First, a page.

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Comments about the soundtrack for Batman Begins (Hans Zimmer/James Newton Howard)

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Re: Macrotus track
• Posted by: Chris
• Date: Friday, September 29, 2006, at 10:08 a.m.
• IP Address: 132.162.247.14
• In Response to: Re: Macrotus track (lingo)
• Now Playing: John Corigliano - The Red Violin

> i looked up the tracknames because i was confused. they turned out to be
> the latin terms for all kinds of bats. so at least its plausible
> greetings from germany, lingo

I thought this was a very interesting artistic choice, to label the tracks as types of bats. I too did some research, and couldn't see any particular connection between the type of bat and the music, but I didn't look very hard.

As far as Macrotus being the best music you've heard in a long time...
Well, I'd have to disagree, for my own part. I'm a composition student at a conservatory, and the sheer volume of work we listen to sort of nulls this out as being the best.

I feel like Richard Wagner has held a stranglehold over film music for much too long. People are finally starting to break out, like John Powell (I Am Sam, The Bourne Identity), Benoit Charest (Les Triplettes de Belleville), Yann Tiersen (Le Fabuleux Destin d'Amelie Poulain), Elliot Goldenthal (Frida), and Don Davis (The Matrix), but for every one of them, there's another Hans Zimmer, John Williams, James Newton Howard, Harry Gregson-Williams, Klaus Badelt, or Howard Shore.

Granted, I think that the Wagnerian method of leitmotif works very well for film, and I think it might be impossible to release this technique entirely, because it really does work. However, I have grown tired of hearing the same Wagner brass and sweeping strings sound from composer after composer. There was a time when film composers were also art composers. Erich Korngold wrote concerti, for instance. Now, the only film composer I know of who's written a concert work is Howard Shore, and it's really just a reworking of his score for The Lord of the Rings. John Corigliano, an art composer who teaches at Juilliard, was drafted onto The Red Violin to write its score, and the resultant oevre is incredible. It also uses leitmotif, but varies its textures in such a way that interest is never lost. Also, before writing the score for the film, Corigliano wrote a Chaconne - a 17-minute mini-concerto for the violin - that forms the basis for his score, but is also a piece of legitimate art music, and can be treated independantly from the film.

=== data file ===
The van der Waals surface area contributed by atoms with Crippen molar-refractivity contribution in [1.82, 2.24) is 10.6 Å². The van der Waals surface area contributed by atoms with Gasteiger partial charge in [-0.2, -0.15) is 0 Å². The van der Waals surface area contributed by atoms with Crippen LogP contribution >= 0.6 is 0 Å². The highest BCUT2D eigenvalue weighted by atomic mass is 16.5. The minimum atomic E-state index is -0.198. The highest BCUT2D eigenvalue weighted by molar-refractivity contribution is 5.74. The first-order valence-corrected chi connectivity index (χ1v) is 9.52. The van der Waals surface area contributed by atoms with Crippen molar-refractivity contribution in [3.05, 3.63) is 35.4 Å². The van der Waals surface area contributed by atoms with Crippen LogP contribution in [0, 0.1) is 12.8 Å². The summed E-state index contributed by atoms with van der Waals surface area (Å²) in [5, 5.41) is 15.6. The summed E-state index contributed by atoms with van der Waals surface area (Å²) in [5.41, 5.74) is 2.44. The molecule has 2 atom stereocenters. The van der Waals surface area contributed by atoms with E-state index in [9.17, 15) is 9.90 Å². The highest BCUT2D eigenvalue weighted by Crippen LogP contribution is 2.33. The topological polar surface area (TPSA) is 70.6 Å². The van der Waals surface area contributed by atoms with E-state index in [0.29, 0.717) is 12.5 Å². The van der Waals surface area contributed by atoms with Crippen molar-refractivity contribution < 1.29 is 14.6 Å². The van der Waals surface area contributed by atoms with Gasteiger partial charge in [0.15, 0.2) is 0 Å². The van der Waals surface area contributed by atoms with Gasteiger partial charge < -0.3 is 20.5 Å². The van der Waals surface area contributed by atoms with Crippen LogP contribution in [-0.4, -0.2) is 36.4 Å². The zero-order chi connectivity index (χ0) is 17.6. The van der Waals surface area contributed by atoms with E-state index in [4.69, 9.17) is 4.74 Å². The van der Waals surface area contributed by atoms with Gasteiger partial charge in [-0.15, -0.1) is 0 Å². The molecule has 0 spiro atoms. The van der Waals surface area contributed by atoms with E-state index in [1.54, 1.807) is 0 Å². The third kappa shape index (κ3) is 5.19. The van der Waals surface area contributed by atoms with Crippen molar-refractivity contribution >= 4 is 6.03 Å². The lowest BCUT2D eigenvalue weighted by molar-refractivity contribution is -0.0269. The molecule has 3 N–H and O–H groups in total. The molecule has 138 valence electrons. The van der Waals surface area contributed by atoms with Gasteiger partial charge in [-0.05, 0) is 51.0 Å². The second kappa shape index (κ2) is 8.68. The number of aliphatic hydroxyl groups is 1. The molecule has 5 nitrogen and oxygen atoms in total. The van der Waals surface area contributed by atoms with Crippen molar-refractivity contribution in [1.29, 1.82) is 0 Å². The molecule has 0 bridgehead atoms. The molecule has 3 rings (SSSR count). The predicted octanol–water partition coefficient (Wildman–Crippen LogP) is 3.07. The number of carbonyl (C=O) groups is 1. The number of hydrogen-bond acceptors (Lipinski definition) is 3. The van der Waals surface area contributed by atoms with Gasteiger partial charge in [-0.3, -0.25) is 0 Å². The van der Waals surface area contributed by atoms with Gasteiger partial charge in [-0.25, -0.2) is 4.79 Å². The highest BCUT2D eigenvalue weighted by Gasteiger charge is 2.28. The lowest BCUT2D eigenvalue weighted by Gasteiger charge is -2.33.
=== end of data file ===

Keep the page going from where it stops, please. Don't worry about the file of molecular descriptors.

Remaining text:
I just feel that Wagner's influence is a little stretched, as of now, and it's time for composers to be using their own ingenuity.




Comments in this Thread:     Expand >>
  • Macrotus track  (6820 views)
       JNH - Monday, July 4, 2005, at 3:15 a.m.
    •    Re: Macrotus track  (4330 views)
         Simoon - Friday, July 8, 2005, at 4:22 a.m.
    •    Re: Macrotus track  (4433 views)
         hunboy - Tuesday, July 5, 2005, at 5:12 p.m.
      •    Re: Macrotus track  (4248 views)
           aliaskitfisto - Thursday, July 7, 2005, at 10:21 p.m.
        •    Re: Macrotus track  (4133 views)
             lingo - Monday, July 18, 2005, at 12:11 a.m.
          •      Re: Macrotus track  (3939 views)    We're Here
               Chris - Friday, September 29, 2006, at 10:08 a.m.


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